Hi there GR74
These are excellent pictures. I am new to this site, and am a university student writing on a Cascadia earthquake possibility and how it will affect the old mines in the area. Would you happen to know if there are any pictures that would indicate height of shafts, and or support columns?
Hey - you know that movie with the guy that has these super powers and sh*t because of his hair? Then this bitch comes along and cuts off his hair and he grows weak. He turns back into an ordinary guy. You know that movie? Well, I'm better looking than the guy in that movie.
First off, my apologies for the slow response, as I have been travelling and am presently in New England (although I shall be back on Vancouver Island next week).
I was working underground at Wolf Mountain Colliery (southern flank of Mount Benson) in the mid-80s and was indeed there the day that we had a small earthquake. Shaking was much more obvious to the people in the mine's surface buildings than to those of us who were underground. I recall seeing some small pieces of scabby, loose, rock coming down from the roof of the main conveyor roadway (near the location shown in this picture, which I took a year or so later: http://www.westwatermining.com/library/wolfcabl.jpg ) but to be honest there was very little impact on the mine-workings.
A big Cascadia earthquake, comparable to the January 1700 great earthquake, might damage workings that were already in a weakened state owing to weathering, or to degradation of their support systems. Conceivably, poorly-maintained shaft-cappings could fail.
Coincidentally, I am working on a small project in engineering geology as concerns one of the old Vancouver Island mines, where one of my concerns is the state of sealing of the workings. I had not thought straight-away of earthquakes, but of course they should be a consideration and I do thank you for the reminder!
I scored big today!!! This story will blow your mine(d)!
I've just purchased a vintage Nanaimo coal miner's cap and carbide lamp from Curiosity Cove Antiques on Nicol Street. The cap and lamp were found alongside a detonator, the three hiding inside one of the interior walls of an original miner's shack in Extension village. The current homeowner made the discovery while doing some renovations earlier this year. Obviously they'd been in there for many years but it is unknown exactly when the artifacts were placed there. A note or letter would have been interesting to find, imagine what it would say....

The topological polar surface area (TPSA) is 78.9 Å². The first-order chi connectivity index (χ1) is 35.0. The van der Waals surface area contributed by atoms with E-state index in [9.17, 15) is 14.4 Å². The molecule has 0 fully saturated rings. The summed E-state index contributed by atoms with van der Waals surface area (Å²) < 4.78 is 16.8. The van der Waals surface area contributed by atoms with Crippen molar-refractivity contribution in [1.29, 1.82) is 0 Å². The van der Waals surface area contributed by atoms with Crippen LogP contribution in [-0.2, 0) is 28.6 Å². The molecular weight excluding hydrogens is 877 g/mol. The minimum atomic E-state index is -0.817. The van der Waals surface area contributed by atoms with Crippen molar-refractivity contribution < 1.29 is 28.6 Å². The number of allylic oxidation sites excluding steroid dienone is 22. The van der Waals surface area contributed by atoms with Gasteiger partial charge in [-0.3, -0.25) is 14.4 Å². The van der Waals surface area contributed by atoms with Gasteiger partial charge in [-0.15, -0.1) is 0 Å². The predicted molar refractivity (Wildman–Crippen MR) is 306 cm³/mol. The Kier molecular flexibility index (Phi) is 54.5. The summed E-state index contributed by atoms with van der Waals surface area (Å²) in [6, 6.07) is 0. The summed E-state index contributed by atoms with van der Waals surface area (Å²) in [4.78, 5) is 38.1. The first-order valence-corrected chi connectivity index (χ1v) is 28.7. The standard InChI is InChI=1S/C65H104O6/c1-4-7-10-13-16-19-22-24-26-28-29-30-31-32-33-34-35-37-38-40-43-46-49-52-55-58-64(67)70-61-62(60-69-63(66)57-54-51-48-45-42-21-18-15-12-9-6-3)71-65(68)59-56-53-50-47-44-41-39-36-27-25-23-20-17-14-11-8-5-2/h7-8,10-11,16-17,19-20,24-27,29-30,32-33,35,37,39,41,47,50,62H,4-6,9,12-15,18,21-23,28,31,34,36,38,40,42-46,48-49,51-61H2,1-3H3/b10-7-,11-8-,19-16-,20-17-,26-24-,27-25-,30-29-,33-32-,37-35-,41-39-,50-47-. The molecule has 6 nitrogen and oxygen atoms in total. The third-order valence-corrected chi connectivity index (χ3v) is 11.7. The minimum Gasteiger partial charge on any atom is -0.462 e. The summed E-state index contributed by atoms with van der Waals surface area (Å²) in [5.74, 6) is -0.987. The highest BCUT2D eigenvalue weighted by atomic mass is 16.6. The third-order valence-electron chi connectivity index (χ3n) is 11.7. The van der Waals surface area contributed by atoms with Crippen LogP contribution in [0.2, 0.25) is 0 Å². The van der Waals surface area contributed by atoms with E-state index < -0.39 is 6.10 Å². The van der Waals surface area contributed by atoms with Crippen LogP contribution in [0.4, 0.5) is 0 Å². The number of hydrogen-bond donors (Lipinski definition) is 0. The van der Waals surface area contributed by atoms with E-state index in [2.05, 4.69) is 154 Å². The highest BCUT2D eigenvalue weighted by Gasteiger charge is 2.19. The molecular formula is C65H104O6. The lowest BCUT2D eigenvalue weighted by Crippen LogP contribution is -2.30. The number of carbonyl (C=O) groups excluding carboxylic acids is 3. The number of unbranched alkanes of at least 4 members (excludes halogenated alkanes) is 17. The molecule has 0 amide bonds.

The artifacts belonged to Extension coal miner G. Caswell, an Explosives Technician (ET) circa 1918-1930. The detonator has found its way into the hands of local historian T.W. (Tom) Paterson, a popular name in our local newspapers (remember the 'Looking Back' column?). The cap and miners lamp are now property of forum member and enthusiast GR74. Hopefully these items will be reunited again and part of the same collection in the future. Price tag on the cap and carbide lamp in 2011: $150; the detonator went for $200.
The Irony: GBritt (Garry Britt) had already told me the story about the artifacts a couple of months ago when I visited him to return some maps (he has the inside scoop on everything, you know). Although he had heard about the find from the homeowner living close by, he didn't have an opportunity to grab the items because they had already been handed over to an unknown source. The unknown source just happened to be the owner of Curiosity Cove Antiques, which is where I obtained the items from today (thanks again, Darrell).
GBritt! I have the hat, will bring it by during my next visit! Break out the calcium carbide!!!
Last edited by GR74; 05-13-2011 at 11:43 PM.
Very cool. Good for you GR74. I wonder which home that came out of? Close Gary Britts place you say. I wish to heck I had had the brains to keep all the old stuff we used to find up there when we were kids.
Coming to you "LIVE AND IN COLOUR",from the BIG MOO!!;)
Awesome find! I would kill to find something like that in a hiding spot like that. I wonder if someone really stashed those away with thoughts of their being found in a future age, and wondering if they would have any value.
My vintage 10 year old Toshiba laptop crashed about 2 1/2 months ago. I'm a bit slow at getting a new one, looking for sales, the right model, etc. I don't use one for work but desperately need a place to store photos from the memory card in my digital camera. I finally got my butt in gear and purchased a lime green Sony laptop from Staples today, should have it set up shortly so that I can be online more frequently.
Last edited by GR74; 05-13-2011 at 10:38 AM.